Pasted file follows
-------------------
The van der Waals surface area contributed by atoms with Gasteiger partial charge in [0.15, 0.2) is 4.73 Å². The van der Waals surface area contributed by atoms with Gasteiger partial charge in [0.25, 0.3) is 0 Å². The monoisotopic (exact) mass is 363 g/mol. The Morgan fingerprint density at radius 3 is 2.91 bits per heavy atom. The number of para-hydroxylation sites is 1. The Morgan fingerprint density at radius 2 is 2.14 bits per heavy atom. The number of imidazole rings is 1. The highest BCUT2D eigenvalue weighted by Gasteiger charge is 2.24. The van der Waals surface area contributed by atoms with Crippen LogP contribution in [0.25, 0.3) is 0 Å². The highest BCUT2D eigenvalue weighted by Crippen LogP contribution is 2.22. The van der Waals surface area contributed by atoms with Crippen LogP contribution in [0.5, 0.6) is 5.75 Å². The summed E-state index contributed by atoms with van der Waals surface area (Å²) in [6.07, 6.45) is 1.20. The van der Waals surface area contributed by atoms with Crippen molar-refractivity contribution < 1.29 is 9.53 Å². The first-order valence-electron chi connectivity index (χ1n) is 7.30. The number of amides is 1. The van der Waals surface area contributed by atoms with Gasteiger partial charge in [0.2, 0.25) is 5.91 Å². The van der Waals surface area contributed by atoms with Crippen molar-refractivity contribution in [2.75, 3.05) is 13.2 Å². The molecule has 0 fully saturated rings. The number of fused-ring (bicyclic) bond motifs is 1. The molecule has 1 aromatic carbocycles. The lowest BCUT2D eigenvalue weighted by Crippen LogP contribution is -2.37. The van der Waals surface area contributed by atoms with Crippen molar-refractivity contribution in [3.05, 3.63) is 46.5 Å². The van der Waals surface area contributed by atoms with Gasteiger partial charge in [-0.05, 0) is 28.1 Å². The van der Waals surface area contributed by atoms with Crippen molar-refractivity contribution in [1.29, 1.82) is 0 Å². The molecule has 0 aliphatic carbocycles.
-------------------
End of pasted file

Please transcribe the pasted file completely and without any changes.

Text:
The van der Waals surface area contributed by atoms with Gasteiger partial charge in [0.15, 0.2) is 4.73 Å². The van der Waals surface area contributed by atoms with Gasteiger partial charge in [0.25, 0.3) is 0 Å². The monoisotopic (exact) mass is 363 g/mol. The Morgan fingerprint density at radius 3 is 2.91 bits per heavy atom. The number of para-hydroxylation sites is 1. The Morgan fingerprint density at radius 2 is 2.14 bits per heavy atom. The number of imidazole rings is 1. The highest BCUT2D eigenvalue weighted by Gasteiger charge is 2.24. The van der Waals surface area contributed by atoms with Crippen LogP contribution in [0.25, 0.3) is 0 Å². The highest BCUT2D eigenvalue weighted by Crippen LogP contribution is 2.22. The van der Waals surface area contributed by atoms with Crippen LogP contribution in [0.5, 0.6) is 5.75 Å². The summed E-state index contributed by atoms with van der Waals surface area (Å²) in [6.07, 6.45) is 1.20. The van der Waals surface area contributed by atoms with Crippen molar-refractivity contribution < 1.29 is 9.53 Å². The first-order valence-electron chi connectivity index (χ1n) is 7.30. The number of amides is 1. The van der Waals surface area contributed by atoms with Gasteiger partial charge in [0.2, 0.25) is 5.91 Å². The van der Waals surface area contributed by atoms with Crippen molar-refractivity contribution in [2.75, 3.05) is 13.2 Å². The molecule has 0 fully saturated rings. The number of fused-ring (bicyclic) bond motifs is 1. The molecule has 1 aromatic carbocycles. The lowest BCUT2D eigenvalue weighted by Crippen LogP contribution is -2.37. The van der Waals surface area contributed by atoms with Crippen molar-refractivity contribution in [3.05, 3.63) is 46.5 Å². The van der Waals surface area contributed by atoms with Gasteiger partial charge in [-0.05, 0) is 28.1 Å². The van der Waals surface area contributed by atoms with Crippen molar-refractivity contribution in [1.29, 1.82) is 0 Å². The molecule has 0 aliphatic carbocycles.